Today security issues are no longer simply state- and military-centric issues. This report thus aims to analyse the background factors behind violent conflicts in the Black Sea region. Many critical security studies have noted that the so-called billiard-ball model with simple causal relationships does not work in international politics (Booth 2004). Processes leading to conflicts are today more or less complex and multilayered (see e.g. Ohmae 1999, Buzan et al. 2007). The challenge of this report is to identify key drivers, which can potentially increase the probability of violent conflict. We shall also identify those trends, which have the biggest impact on violent conflict.
As typical with foresight research, foresight contributes to public decision-making and informs policy by providing systematic knowledge about relevant trends and developments in various environments. Foresight can provide useful information and knowledge for public policymaking at three distinct levels. Firstly, the results of foresight can be utilised in the field of intelligence work, where the aim is to gather systematic foreknowledge of changes in trends and potential new emerging issues and risks that should be addressed in public policy and strategies. Secondly, foresight results can be used in the field of enhancing reflective mutual social learning processes among policy makers. Thirdly, the diagnosis and insights of foresight processes can help the public decision-makers to formulate better informed and better prepared future visions and grand strategies of politics (Habegger 2010, 49–50, Kuosa 2012, 137–138). Almost needless to say, also international agencies, NGOs and governments can use foresight analyses in various contexts of international politics.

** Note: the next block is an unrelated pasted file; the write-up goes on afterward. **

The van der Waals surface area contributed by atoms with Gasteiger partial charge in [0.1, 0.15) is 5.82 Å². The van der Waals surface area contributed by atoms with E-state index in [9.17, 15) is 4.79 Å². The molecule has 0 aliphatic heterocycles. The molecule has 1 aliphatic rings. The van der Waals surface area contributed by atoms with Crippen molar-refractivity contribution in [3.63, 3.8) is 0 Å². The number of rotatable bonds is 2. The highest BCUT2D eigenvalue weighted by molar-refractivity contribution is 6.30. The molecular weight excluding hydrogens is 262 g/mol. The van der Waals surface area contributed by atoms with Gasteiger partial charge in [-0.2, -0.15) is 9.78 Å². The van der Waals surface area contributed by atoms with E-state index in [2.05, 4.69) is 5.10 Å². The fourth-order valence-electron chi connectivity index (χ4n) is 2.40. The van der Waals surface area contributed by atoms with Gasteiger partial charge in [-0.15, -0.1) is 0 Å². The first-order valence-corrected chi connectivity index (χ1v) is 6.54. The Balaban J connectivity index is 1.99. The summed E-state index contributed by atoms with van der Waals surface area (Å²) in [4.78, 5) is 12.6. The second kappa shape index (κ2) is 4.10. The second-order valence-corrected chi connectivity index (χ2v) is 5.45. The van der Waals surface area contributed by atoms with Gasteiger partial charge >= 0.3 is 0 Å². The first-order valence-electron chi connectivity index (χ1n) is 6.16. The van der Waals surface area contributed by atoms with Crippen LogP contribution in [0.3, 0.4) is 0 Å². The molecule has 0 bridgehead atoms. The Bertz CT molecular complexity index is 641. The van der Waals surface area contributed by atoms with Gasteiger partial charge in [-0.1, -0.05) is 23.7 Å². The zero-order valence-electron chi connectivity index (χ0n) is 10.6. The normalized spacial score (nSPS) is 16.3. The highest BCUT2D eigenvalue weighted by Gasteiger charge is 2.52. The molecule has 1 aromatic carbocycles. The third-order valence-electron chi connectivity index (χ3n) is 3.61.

The foresight analyses in this report act as a driver of reflective mutual social learning processes among policy makers that stimulate the generation of common public policy visions. We want also to provide information and knowledge to civil society organisations. The foresight analyses in this report provide country-specific information and knowledge and trend-related information and knowledge.
In this report we summarise key results and findings of the foresight workshops in the Expert Councils of the Black Sea Peacebuilding Network (BSPN), which were held in Turkey, Moldova, Russia, Ukraine, Armenia, Georgia and Azerbaijan. The workshops were run in May–June 2012 in the capital cities of each country, except in Ukraine where the seminar was held in Simferopol, the capital of the Crimean autonomous region. The objective of this report is to provide decision-makers tools and insights for analyzing conflicts and security issues. The foresight cycle in the Black Sea Peacebuilding Network (BSPN) is two years.